Forget all the warm fuzzies. The e-mails coach Rob Sumner is sending each of his Seattle Thunderbirds players over the holiday break are more instructive than congratulatory. "We've played quite well...

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Forget all the warm fuzzies. The e-mails coach Rob Sumner is sending each of his Seattle Thunderbirds players over the holiday break are more instructive than congratulatory.


“We’ve played quite well so far, but this is a team we think can get even better,” Sumner said. “I’m sending off e-mails to every player just so we’re all on the same page about what we want to do in the second half.”


Sumner doesn’t like to skip too far ahead, but the next chapter would be a U.S. Division title followed by a long run through the playoffs and ownership of the Memorial Cup.


It might seem like fantasy because Seattle didn’t even earn an invitation to last season’s postseason party, but Seattle’s start has been a runaway bestseller.


The T-birds are 23-8-0-1, first in the U.S. Division, and have the best winning percentage (.734) in the Western Hockey League.


Seattle is first in this week’s poll of WHL writers and is ranked second by pro scouts in the 56-team Canadian Hockey League.


The T-birds, who punctuated their longest trip of the season with three consecutive wins, will play 23 of their final 40 games at KeyArena.


During its 4-1-0-1 trip, Seattle outshot the opposition 215 to 105 and outscored them 22-12.


“We’re feeling pretty good, we played smart and we played hard on the road trip, but we know there are things to work on,” Sumner said. “We need to get our power play going.”


The T-birds will reassemble for practice in Kirkland on Sunday and meet Lethbridge at KeyArena on Monday in a battle between the two top-ranked teams in the league.


Despite all of its success in the standings, Seattle scores on the power play only 13.5 percent of the time, 18th out of the 20 teams in the WHL.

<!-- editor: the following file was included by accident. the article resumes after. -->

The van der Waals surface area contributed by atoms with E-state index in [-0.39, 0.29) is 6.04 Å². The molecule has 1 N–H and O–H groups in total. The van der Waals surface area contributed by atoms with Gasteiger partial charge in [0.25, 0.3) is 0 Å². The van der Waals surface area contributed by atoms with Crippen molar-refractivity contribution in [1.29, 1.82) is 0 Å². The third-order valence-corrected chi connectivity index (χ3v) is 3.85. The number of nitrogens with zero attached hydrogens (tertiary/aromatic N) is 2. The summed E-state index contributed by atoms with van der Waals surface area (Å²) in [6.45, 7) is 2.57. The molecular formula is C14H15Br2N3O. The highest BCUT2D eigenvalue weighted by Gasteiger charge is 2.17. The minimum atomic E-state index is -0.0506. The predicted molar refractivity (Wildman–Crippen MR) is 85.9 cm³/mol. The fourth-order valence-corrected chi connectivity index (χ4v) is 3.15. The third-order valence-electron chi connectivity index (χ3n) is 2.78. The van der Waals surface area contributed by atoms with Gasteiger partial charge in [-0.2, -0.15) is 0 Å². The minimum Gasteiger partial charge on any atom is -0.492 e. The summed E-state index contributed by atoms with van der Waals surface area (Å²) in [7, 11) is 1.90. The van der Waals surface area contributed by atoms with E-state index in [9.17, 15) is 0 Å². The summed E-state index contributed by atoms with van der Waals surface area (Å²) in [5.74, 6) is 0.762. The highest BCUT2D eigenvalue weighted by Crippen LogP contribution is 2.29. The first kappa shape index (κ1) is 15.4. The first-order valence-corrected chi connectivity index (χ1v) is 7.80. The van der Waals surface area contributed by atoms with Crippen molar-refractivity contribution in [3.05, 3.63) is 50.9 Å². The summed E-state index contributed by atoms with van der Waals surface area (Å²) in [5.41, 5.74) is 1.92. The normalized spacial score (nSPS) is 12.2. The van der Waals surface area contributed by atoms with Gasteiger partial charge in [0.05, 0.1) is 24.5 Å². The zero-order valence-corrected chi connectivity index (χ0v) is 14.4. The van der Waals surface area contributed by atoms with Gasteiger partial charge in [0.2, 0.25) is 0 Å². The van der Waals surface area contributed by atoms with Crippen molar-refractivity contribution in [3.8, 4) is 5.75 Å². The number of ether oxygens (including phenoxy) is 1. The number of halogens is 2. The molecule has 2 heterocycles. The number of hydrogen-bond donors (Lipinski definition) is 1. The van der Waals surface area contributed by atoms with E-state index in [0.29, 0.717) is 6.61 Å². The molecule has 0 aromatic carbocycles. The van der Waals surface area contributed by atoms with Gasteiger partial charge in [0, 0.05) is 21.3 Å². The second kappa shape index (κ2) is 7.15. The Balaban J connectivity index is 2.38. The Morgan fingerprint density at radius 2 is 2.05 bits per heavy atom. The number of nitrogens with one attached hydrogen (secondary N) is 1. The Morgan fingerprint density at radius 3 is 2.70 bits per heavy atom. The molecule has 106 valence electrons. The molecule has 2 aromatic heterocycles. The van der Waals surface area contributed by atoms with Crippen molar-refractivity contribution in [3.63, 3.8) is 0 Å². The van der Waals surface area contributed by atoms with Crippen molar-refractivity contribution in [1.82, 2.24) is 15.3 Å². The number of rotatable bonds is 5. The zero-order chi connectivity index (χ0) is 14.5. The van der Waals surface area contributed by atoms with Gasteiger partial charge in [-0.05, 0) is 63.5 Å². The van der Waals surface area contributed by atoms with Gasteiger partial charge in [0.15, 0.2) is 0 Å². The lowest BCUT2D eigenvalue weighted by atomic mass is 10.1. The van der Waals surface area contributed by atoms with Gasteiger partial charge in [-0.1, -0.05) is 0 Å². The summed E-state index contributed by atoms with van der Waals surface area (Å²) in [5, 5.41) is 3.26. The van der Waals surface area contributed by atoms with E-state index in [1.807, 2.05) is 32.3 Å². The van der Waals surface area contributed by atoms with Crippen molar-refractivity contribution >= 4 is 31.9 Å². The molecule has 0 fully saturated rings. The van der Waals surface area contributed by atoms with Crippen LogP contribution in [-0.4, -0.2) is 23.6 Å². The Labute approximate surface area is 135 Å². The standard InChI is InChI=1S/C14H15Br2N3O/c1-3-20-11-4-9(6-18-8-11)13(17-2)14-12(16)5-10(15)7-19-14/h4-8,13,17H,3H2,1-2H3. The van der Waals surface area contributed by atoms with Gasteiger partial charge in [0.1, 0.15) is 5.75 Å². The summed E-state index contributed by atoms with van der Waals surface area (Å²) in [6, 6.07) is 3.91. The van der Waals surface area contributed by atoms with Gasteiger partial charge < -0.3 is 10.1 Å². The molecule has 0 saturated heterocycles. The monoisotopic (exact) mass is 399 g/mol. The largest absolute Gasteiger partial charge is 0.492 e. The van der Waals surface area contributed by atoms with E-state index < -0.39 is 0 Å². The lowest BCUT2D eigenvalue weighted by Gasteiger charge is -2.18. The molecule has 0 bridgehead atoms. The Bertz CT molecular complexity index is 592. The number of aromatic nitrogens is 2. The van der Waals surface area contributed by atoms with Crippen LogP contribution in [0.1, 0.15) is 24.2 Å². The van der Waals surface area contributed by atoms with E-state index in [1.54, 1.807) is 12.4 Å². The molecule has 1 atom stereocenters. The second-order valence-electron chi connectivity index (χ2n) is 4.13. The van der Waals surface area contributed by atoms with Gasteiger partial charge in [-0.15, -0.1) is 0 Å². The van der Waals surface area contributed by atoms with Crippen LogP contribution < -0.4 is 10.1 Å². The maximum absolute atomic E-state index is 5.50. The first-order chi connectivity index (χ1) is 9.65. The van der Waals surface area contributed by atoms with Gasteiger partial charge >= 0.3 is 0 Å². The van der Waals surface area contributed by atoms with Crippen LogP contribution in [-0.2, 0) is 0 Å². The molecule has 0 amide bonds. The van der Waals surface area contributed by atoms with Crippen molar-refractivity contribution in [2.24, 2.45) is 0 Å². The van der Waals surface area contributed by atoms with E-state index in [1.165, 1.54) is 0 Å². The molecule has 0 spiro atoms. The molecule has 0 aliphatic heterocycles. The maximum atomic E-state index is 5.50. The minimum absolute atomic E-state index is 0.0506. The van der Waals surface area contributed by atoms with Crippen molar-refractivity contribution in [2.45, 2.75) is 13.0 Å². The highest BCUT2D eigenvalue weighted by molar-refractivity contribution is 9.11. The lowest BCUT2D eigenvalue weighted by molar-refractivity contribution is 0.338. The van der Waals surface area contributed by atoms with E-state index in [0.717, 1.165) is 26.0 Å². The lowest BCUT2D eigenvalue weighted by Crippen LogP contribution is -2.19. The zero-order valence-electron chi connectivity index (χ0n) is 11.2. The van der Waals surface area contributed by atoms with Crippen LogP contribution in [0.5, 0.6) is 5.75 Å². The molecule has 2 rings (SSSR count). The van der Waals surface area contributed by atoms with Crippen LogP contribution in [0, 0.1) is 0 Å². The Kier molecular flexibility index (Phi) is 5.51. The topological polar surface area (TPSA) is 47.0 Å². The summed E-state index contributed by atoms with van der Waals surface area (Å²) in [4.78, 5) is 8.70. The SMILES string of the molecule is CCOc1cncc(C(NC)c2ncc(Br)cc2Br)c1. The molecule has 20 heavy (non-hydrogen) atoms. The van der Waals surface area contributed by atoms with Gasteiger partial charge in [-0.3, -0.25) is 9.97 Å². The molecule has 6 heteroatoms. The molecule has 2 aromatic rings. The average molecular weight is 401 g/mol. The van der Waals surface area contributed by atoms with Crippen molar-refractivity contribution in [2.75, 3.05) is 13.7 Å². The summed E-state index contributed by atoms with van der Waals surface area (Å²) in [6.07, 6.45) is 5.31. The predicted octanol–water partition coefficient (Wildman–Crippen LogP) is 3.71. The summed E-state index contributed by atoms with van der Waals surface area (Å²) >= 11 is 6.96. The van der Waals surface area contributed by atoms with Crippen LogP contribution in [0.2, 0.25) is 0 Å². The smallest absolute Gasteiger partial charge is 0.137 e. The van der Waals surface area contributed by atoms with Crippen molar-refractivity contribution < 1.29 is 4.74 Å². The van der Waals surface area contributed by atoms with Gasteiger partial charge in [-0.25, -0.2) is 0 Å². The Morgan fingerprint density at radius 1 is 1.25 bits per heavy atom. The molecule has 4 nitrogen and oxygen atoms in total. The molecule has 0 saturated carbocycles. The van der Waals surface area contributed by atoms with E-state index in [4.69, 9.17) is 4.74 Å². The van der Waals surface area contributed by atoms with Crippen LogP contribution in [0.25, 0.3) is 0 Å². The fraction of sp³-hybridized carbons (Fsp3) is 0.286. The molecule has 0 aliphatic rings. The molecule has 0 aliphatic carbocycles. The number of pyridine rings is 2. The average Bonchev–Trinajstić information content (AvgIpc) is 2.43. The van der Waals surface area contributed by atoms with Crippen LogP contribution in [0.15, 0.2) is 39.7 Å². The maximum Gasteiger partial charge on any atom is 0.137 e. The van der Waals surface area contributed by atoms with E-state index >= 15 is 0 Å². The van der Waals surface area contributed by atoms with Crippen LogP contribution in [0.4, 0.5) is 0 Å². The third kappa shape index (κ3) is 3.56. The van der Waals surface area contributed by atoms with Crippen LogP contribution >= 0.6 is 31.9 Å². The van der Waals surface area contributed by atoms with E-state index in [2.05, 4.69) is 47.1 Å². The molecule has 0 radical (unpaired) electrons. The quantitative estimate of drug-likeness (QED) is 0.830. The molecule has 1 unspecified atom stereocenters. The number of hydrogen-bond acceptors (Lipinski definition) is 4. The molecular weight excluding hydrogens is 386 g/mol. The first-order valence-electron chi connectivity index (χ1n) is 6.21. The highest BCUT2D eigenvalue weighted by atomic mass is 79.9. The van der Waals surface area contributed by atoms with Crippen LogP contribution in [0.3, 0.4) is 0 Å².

“We’ve had some games where it was clicking, where we had good puck movement and it was producing,” Sumner said. “It’s something you’re always working on. It’s tough to put a number on it, but we’d like to get it up to about 18 percent.”


Defense has been the calling card for the T-birds all season.


Goaltender Bryan Bridges has a franchise-record seven shutouts this season, leads the WHL with a 1.49 goals-against average and has a record of 19-5.


The T-birds have allowed only 53 goals this season, 14 fewer than any other team in the league.


The Seattle intangibles, especially leadership under captain Tyler Metcalfe, have been a strength all season. Metcalfe scored seven goals and had a point in all six road games.


“Tyler is scoring some goals and that’s great, but his entire game was excellent over the whole trip,” Sumner said. “He was good at penalty killing, at five-on-five, at four-on-four. He set the example by playing smart, simple, low-risk hockey with lots of intensity, and it carried over to the rest of the team.”


The league trading deadline is Jan. 10, but Sumner isn’t asking general manager Russ Farwell to make any changes.


“If he sees something out there that makes sense, then he’ll do it,” Sumner said. “We’re certainly not in the panic mode and think we can get better with the players we have.”


The season ahead


After playing Lethbridge, Seattle hosts Everett on Wednesday. Seattle and Everett have nine more games against each other this season, games that may decide the division title.


The T-birds also play their annual New Year’s Eve game in Portland and play in Everett on New Year’s Day.


Seattle will be without forwards Mitch Fadden and Bud Holloway, who will be at the U-17 World tournament, and Lladislav Scurko, who is playing for Slovakia at the World Junior Championships.


Everett will be even more depleted, missing seven players. Ivan Baranka (Slovakia) and Karel Hromas (Czech Republic) are at the World Juniors, and Leland Irving, Brady Calla, Zach Hamill, Brennan Zasitko and Jonathan Harty are at the U-17 tournament.